“Mostly it is loss which teaches us about the worth of things.”
Arthur Schopenhauer was among the first 19th century philosophers to contend that at its core, the universe is not a rational place. Inspired by Plato and Immanuel Kant, both of whom regarded the world as being more amenable to reason, Schopenhauer developed their philosophies into an instinct-recognising and ultimately ascetic outlook, emphasising that in the face of a world filled with endless strife, we ought to minimize our natural desires for the sake of achieving a more tranquil frame of mind and a disposition towards universal beneficence. He is best known for his 1818 work The World as Will and Representation (expanded in 1844), wherein he characterises the phenomenal world as the product of a blind and insatiable metaphysical will. Proceeding from the transcendental idealism of Kant, Schopenhauer developed an atheistic metaphysical and ethical system that has been described as an exemplary manifestation of philosophical pessimism, rejecting the contemporaneous post-Kantian philosophies of German idealism.
Although considered to be a thoroughgoing pessimist, Schopenhauer in fact advocated ways — via artistic, moral and ascetic forms of awareness — to overcome a frustration-filled and fundamentally painful human condition. He has been dubbed the artist’s philosopher on account of the inspiration his aesthetics has provided to artists of all stripes. Schopenhauer’s lack of recognition during most of his lifetime may have been due to the iconoclasm of his thought, but it was probably also partly due to his irascible and stubborn temperament.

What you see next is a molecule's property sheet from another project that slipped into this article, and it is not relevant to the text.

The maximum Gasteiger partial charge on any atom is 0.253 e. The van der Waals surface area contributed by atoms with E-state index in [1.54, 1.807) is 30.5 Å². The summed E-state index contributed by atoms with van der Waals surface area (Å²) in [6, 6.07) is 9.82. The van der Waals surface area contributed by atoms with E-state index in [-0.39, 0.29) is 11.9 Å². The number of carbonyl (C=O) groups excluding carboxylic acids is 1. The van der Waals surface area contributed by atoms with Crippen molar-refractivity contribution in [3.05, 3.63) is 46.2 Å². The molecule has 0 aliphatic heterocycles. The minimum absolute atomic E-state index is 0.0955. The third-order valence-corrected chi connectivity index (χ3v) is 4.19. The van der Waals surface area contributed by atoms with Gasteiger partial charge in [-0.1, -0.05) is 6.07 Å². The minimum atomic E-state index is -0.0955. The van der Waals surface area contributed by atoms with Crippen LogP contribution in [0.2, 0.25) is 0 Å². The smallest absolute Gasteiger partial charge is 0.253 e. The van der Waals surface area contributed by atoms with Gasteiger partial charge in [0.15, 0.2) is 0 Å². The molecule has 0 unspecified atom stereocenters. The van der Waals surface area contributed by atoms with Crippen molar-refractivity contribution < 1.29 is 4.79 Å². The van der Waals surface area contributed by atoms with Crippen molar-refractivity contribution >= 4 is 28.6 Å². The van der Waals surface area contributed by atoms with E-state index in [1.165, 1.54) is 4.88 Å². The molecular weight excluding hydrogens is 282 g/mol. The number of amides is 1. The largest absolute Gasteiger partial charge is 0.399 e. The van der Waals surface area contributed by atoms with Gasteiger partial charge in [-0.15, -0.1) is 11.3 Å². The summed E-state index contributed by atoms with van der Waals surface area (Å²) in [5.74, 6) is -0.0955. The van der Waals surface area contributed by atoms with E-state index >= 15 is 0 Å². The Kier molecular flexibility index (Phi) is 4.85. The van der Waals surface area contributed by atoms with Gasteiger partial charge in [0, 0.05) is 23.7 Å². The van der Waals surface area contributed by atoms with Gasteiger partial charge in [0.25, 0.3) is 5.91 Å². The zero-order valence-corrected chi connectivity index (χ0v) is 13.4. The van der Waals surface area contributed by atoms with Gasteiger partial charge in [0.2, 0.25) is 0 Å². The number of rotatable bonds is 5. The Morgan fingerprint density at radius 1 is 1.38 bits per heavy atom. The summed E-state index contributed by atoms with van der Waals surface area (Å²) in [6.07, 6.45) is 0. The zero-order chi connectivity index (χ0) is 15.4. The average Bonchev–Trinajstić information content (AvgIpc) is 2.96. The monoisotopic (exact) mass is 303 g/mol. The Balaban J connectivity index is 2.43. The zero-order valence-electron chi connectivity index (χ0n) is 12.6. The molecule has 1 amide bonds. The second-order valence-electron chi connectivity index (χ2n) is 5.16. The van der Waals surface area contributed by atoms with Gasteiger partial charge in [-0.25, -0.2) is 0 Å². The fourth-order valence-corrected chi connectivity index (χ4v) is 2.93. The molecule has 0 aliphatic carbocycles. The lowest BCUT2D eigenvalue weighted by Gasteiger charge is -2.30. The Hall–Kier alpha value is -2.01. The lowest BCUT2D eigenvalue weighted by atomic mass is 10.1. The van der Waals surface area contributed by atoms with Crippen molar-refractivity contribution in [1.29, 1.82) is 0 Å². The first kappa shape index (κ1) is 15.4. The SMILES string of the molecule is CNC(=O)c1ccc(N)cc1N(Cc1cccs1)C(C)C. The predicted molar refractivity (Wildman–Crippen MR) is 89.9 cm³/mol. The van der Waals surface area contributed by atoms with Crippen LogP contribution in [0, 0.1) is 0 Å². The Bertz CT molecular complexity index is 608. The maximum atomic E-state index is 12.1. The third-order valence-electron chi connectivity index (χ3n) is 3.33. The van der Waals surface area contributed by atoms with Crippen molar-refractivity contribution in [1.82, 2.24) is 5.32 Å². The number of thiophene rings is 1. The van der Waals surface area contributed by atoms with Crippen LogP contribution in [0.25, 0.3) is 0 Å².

Although he never achieved the fame of such post-Kantian philosophers as Johann Gottlieb Fichte and G.W.F. Hegel in his lifetime, his thought informed the work of such luminaries as Sigmund Freud, Ludwig Wittgenstein and, most famously, Friedrich Nietzsche. He is also known as the first German philosopher to incorporate Eastern thought into his writings. Since his death in 1860, his philosophy has had a special attraction for those who wonder about life’s meaning, along with those engaged in music, literature, and the visual arts.